A New Jersey jury today ordered Johnson & Johnson and its main talc supplier to pay $80 million in punitive damages to a mesothelioma victim who claimed he contracted the asbestos-related cancer from years of using Johnson’s baby powder.
Capping a 2½-month trial just blocks from Johnson & Johnson’s world headquarters in New Brunswick, N.J., the decision brought total damages awarded Stephen Lanzo III, a 45-year-old investment banker, and his wife Kendra, to $117 million. The jury last Thursday awarded $37 million in compensatory damages to the couple. About 70 percent of the damages were assessed against Johnson & Johnson Consumer Cos., Inc., a J&J subsidiary, and about 30 percent against Imerys Talc America, Inc.
In tacking on punitive, or exemplary, damages, the jury found that the companies had acted in willful disregard of the likely harm to Lanzo and other consumers. The jury votes to award punitive damages were 5-1 against J&J and 6-0 against Imerys.
The trial in Middlesex County Superior Court was the second involving claims that long-time use of J&J’s talc powders caused mesothelioma. In the first case, tried last fall, a state court jury in Pasadena, Calif., found that J&J and Imerys were not to blame for the mesothelioma of plaintiff Tina Herford.
Talc, the softest known mineral, has a wide range of uses in cosmetic, pharmaceutical and even food products, but talc deposits are sometimes contaminated by naturally occurring asbestos.
At issue in the Lanzo case was whether Johnson’s baby powder contained traces of asbestos, and if breathing microscopic asbestos fibers over years of sprinkling on the powder was a significant factor in Lanzo’s illness.
As FairWarning reported in January, a trove of internal documents showed that in contrast to public pronouncements, J&J officials privately acknowledged decades ago the risk of talc powders being contaminated by asbestos. In the 1970s, they sought to persuade federal regulators that talc powder containing up to 1 percent asbestos would be safe.
Baby Powder Battles: Johnson & Johnson Internal Documents Reveal Asbestos Worries
During the trial, lawyers for Johnson & Johnson and Imerys insisted that there has never been any asbestos in talc powders, and that plaintiff lawyers and experts had mischaracterized trace minerals as asbestos. They also introduced evidence that Lanzo could have been exposed when asbestos materials were removed from a home he had lived in and a school he attended. But jurors clearly disagreed.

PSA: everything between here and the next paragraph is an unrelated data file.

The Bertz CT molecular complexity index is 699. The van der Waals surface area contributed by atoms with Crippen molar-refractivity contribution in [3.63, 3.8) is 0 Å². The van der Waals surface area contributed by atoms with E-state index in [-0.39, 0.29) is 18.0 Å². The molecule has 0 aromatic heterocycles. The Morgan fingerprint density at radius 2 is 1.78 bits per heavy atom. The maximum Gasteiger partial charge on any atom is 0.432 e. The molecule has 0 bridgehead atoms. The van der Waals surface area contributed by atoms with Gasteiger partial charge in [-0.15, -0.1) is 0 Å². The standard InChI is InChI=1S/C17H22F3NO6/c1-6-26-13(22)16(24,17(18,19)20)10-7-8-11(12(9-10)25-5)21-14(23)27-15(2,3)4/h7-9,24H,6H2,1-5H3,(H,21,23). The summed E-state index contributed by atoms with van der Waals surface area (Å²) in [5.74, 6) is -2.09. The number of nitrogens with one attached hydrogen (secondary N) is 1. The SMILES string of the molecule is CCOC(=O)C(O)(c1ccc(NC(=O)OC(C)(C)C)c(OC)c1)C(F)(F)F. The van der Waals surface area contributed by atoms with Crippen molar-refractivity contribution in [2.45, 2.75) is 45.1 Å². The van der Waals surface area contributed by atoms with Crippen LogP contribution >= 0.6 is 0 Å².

In a statement issued after the verdict, J&J said its baby powder “has been used for more than 120 years and it does not contain asbestos or cause mesothelioma…Throughout this trial, we were prevented from presenting evidence we believe would have been important to the jury in their deliberations, which forced us to file multiple mistrial motions. We will continue to defend the safety of Johnson’s Baby Powder and immediately begin our appeal, and we believe that once the full evidence is reviewed, this decision will be reversed.”
In an interview, Moshe Maimon, one of Lanzo’s attorneys, said the outcome “tells you what can happen when secret and confidential documents are finally made public by becoming admitted into evidence in court…Once the jury was able to see the internal documents from Johnson & Johnson and Imerys,” Maimon said, “all of the defenses that their talc was safe, and it doesn’t have asbestos, and it doesn’t cause disease were revealed to to be unsupported.”
In the last three years, J&J has been engulfed by lawsuits alleging that its baby powder, and a second talc powder called Shower to Shower, has caused cancer. As of Dec. 31, about 6,610 baby powder claims had been lodged against the company, according to J&J’s annual report filed with the Securities and Exchange Commission.
No more than a few dozen of these lawsuits involve mesothelioma. The vast majority have been filed on behalf of ovarian cancer victims who allege they contracted the disease from longtime use of talc powders for feminine hygiene.
J&J has lost five of the six ovarian cancer cases that have been tried, with aggregate jury awards in the hundreds of millions of dollars. But some of the judgments have been wiped out by post-trial rulings or appeals–including a $417 million verdict in Los Angeles.
Trial coverage was streamed courtesy of the Courtroom View Network (https://cvn.com/).